So everyone wants a piece of Jim Iyke, but who does Jim Iyke want a piece of? Marilyn Munroe! She is his darling of all time he said. Observing the light in his eyes as he talked about her, I thought about his fans who have the same fixation with him. Would he have wanted to be with her if it were possible? I asked. “I can fantasize from a distance, I don’t know about being with her and I think that’s where people fail to draw the distinction, including me because people get carried away because I am on television and they forget that there is a regular life, a three phase life- the public, the private and the secret.”

 I paused in thought wondering about celebrities courting fan love for their movies and music only to hate the attention when the same fans pry into their personal lives? I wanted to know how Jim handled it when people turned on him. “God made me a certain way and because he made me a certain way I can’t share what I have with everybody. You pick your crowd as you go and trust me the ones that are not for you will go. It is called in a sense, spiritual weeding. What you must develop is a thick skin; on my part I have developed a rhino skin.

There was pain in his eyes as he continued, “Sometimes people that are mostly strong against you are people that know where you are heading. They know that if you get there it may not serve their purpose or it may reaffirm their weaknesses so you have people of all kinds of backgrounds coming after you and you are wondering "why me?". You have rich people and you’ll be like "What do they want?" They are already successful in their own right. You have poor people and you’ll be like "wow, isn’t this guy supposed to ask for help instead of trying to kill me?", Then you have friends and you’ll be like "I’ve given this person love, his debt is to return it back". Then you have family and you’ll be like "this person shares a lineage with me". You have yourself fighting yourself, you know you can do better yet you chose to run bad because the right road is just so damn hard. Put all these things into one and you understand that your destiny is in your hands and if you choose the right path, trust me that right path is not going to enamor you with a lot of people.”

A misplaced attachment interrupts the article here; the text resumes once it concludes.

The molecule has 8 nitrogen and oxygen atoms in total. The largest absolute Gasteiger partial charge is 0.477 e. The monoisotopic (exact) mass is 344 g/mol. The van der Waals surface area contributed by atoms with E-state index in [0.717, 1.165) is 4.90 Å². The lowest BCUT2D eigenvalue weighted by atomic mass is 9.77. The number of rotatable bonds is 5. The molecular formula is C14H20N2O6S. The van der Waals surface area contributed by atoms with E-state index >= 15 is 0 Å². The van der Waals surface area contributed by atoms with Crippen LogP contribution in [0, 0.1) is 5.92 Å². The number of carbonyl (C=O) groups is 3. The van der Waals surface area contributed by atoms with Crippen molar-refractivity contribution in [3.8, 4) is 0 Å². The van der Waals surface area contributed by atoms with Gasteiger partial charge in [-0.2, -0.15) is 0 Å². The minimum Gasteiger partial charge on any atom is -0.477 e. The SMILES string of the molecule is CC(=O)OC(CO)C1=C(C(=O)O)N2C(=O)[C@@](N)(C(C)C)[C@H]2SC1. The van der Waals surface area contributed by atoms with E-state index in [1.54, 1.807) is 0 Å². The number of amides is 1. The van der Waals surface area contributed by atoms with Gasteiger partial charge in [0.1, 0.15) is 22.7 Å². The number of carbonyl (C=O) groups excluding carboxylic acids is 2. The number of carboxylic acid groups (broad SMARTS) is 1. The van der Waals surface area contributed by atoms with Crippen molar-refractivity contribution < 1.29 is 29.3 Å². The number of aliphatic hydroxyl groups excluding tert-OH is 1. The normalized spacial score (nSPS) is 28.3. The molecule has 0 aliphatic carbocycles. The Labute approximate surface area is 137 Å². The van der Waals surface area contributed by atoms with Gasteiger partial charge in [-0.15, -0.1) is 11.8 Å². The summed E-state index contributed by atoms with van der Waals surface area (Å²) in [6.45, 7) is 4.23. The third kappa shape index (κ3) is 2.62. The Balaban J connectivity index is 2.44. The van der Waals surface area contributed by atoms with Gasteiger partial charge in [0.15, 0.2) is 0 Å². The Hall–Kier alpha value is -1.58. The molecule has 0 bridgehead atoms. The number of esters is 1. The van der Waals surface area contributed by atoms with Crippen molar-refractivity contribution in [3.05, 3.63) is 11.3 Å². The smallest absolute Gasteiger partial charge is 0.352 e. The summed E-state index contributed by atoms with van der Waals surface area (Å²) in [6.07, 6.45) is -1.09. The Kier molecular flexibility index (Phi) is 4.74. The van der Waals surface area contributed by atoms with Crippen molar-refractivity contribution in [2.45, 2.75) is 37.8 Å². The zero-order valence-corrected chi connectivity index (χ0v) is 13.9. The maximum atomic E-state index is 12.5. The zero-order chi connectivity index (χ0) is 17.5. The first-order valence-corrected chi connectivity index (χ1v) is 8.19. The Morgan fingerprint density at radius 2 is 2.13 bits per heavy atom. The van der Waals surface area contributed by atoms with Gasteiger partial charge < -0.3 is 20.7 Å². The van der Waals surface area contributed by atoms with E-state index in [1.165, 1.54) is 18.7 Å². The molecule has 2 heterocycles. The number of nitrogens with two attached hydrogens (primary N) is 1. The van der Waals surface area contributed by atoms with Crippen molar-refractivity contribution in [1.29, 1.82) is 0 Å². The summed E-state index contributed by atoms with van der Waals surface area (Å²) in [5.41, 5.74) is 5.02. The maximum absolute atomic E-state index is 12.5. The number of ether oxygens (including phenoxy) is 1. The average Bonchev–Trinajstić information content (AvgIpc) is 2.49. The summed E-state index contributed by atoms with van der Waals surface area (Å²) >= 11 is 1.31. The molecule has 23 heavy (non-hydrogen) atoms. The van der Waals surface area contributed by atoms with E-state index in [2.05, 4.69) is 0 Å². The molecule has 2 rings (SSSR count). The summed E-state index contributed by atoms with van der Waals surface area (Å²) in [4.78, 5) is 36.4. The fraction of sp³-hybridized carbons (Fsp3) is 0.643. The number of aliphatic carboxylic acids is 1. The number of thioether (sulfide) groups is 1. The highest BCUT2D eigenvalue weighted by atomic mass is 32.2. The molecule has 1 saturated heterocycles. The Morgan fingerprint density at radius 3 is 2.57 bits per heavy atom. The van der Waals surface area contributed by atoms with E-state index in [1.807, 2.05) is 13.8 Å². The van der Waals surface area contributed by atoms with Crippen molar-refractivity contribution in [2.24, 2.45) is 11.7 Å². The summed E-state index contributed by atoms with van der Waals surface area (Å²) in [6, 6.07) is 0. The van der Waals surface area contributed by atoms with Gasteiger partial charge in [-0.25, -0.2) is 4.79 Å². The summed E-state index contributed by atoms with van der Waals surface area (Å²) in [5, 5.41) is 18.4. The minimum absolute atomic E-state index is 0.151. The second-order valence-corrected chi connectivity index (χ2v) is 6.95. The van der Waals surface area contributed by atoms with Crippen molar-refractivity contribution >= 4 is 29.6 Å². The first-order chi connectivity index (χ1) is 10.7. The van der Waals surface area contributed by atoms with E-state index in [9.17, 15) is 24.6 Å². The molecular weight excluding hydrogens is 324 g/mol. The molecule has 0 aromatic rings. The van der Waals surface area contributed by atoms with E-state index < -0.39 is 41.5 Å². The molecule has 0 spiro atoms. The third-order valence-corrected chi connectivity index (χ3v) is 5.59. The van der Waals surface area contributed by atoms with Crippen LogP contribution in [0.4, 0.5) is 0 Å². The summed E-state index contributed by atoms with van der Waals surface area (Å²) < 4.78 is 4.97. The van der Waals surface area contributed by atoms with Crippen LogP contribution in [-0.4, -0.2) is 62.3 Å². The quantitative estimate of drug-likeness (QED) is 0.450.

The veil was torn open then and I could see beyond Jim Iyke, the Nollywood star. His earlier mention of God wasn’t lost on me, I asked. “I’m the man that when I make a mistake I go to Him first and I know that I am forgiven and the second part is to forgive myself.  Then the third part is to ask people that deserve my forgiveness to forgive me so when you make peace with these three elements of your life, you can hold your head up high. It’s not arrogance, its conviction of God in you.


The actor who has had what would seem like a short lived music career, says his fans have been some of his best customers since his foray into fashion. But what drives him to try these new ventures? “I woke up one day and I told myself what took a lot of money from me. Fashion was one. And so at the end of the day I decided to throw every passion that was unproductive to my economy into an enterprise.”

 He also says one has to be multi faceted. “There is one talent in you that outweighs every other talent. Find it, nurture it, train it, propel it, apply it then it will give birth to other open doors. The wise thing to do is to find other men to man those doors for you. That’s how you survive everyday of a multi-faceted life.

 So what’s next for this multifaceted force or is he done? His answer was revealing. “Some people grow older and grow lazier and less convinced about their path in life. Some people get richer and compromise as they go. Some people grow less hungry as they get richer.
With an acting career, a musical stint, and a fashion line, Jim Iyke is certainly not slowing down as he gets older!